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Southern Historical Society Papers, Volume 27. (ed. Reverend J. William Jones) 5 1 Browse Search
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Southern Historical Society Papers, Volume 27. (ed. Reverend J. William Jones), Address of Hon. T. S. Garnett (search)
ented it until the war broke out. He was a member of the convention of 1861 which passed the ordinance of secession, and at the next election he was sent to the Confederate Congress, of which he continued a member until his death in January, 1864, although he had been defeated for re-election to the succeeding Congress. Associated all his life with his uncle, Honorable R. M. T. Hunter, he had drawn his political principles from the same sources of inspiration; he was a great admirer of Mr. Calhoun, and was ardently devoted to the South and to the principle of State's rights. He was no mere politician, but his political faith was founded in philosophical principles, strengthened by deeep thought and reflection, and believed in with all the ardor of his nature. He was naturally calm, gentle and reserved, but when roused by the inspiration of his subject he became filled with the orators' fire, and soared to the loftiest height of true eloquence. His well trained mind and rare lea
Southern Historical Society Papers, Volume 27. (ed. Reverend J. William Jones), Gettysburg. (search)
D—Sergeant C. W. Johnson. Company E—Captain W. E. McCaslan. Company F—Lieutenant George Pooser, Private S. D. Phretchard. Company I—Sergeant William W. McLeod. Company K—Corporal G. Reddick. Company M—Lieutenant E. L. Hampton, Sergeant A. Williams. Fifth Florida. Company A—Private D. W. Scott. Company B—Private R. R. Barnes. Company C—Privates S. H. White, Arvin Oliver, Elias Barimna. Company D—Private James Burney. Company E—Lieutenant J. A. Jenkins, Privates S. H. Calhoun, R. C. Cash, R. Hudson, B. Sincoe, H. Linton. Company F—Captain John Frink. Company G—Private John Baugh. Company I—Private J. C. Cox. Company K—Lieutenant J. C. Blake, Private Thomas Mumford. Eighth Florida. Company C—Privates William Slaughter, C. B. Griffin. Company F—Private John Rowe. Company G—Private Thomas Galloway. Company I—Private S. Crews. Wounded—Second Florida. Major W. R. Moore. Company A—Captain W.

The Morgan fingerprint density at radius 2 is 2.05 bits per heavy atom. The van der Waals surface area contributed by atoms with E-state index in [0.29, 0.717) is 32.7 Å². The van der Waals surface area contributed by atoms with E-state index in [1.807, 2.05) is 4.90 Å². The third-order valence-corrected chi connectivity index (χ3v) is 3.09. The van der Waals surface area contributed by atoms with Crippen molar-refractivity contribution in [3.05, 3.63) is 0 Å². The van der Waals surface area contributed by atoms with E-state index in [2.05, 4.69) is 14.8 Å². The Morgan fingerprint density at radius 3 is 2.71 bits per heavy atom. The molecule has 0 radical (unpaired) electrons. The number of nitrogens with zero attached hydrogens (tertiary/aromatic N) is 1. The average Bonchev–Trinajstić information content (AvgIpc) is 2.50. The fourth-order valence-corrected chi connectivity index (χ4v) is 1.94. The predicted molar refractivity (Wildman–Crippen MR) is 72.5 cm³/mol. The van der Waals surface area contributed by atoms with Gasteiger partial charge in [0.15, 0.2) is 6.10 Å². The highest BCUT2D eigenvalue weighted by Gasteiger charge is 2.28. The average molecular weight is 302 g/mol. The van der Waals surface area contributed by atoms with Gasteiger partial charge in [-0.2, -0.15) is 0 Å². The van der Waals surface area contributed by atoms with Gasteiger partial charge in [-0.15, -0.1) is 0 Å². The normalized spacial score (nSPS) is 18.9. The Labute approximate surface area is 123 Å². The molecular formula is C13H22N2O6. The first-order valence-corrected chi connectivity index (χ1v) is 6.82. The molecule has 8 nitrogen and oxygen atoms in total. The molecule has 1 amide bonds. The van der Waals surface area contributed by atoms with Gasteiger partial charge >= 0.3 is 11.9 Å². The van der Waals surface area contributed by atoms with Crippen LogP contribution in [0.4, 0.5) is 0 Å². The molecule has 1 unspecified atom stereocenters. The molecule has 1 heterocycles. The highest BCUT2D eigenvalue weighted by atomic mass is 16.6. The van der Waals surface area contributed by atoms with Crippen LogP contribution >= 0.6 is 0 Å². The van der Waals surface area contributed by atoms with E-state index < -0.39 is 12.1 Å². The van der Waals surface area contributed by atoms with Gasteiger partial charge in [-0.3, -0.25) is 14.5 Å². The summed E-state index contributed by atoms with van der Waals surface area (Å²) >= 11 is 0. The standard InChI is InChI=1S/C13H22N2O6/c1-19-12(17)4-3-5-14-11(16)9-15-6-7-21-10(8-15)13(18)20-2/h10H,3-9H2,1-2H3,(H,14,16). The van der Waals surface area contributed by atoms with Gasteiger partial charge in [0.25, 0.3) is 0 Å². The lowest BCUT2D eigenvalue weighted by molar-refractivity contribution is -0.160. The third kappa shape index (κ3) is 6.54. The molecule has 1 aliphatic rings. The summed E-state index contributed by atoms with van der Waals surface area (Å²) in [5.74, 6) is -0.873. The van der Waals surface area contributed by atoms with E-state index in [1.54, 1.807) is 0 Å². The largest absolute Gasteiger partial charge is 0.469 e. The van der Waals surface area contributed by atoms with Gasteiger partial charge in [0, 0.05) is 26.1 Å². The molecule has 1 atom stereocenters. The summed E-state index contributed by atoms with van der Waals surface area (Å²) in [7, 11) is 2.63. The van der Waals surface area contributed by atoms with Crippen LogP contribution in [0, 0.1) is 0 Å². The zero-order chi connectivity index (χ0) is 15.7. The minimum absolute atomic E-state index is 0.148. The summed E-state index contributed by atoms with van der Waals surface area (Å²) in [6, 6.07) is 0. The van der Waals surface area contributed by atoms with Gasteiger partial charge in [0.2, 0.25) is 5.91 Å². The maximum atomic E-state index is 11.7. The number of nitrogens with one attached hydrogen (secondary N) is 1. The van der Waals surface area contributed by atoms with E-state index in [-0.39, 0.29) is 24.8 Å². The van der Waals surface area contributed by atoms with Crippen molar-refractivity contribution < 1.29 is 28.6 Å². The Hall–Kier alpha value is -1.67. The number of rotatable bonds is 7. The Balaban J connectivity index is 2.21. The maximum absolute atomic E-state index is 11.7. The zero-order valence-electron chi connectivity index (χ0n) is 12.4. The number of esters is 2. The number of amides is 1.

Southern Historical Society Papers, Volume 27. (ed. Reverend J. William Jones), Why the Confederate States did not have a Supreme Court. (search)
a of John Quincy, of Andrew Jackson, and of Millard Filmore. The national Democratic conventions affirmed it time and again. But John Marshall, in the Supreme Court, steadily enlarged the delegated power of the common agent, and the northern people generally lost sight of the nature of the Federal government, and, applying the principle of the resolutions of 1798, in the case of secession, set itself up to judge for itself, as well of infraction as of the mode and measure of redress. Mr. Calhoun wrote his book to establish the proposition, and I can well understand how President Davis, Senators Wigfall, Mason, and Hunter all agreed that there should be no Supreme Court, the creature of the Federal authority, to become a common arbiter in all time in disputes between States, or between States and the Federal government. The conclusion I arrive at is, that there was no Supreme Court, because the Confederate States would not tolerate a common arbiter appointed by their agent, the C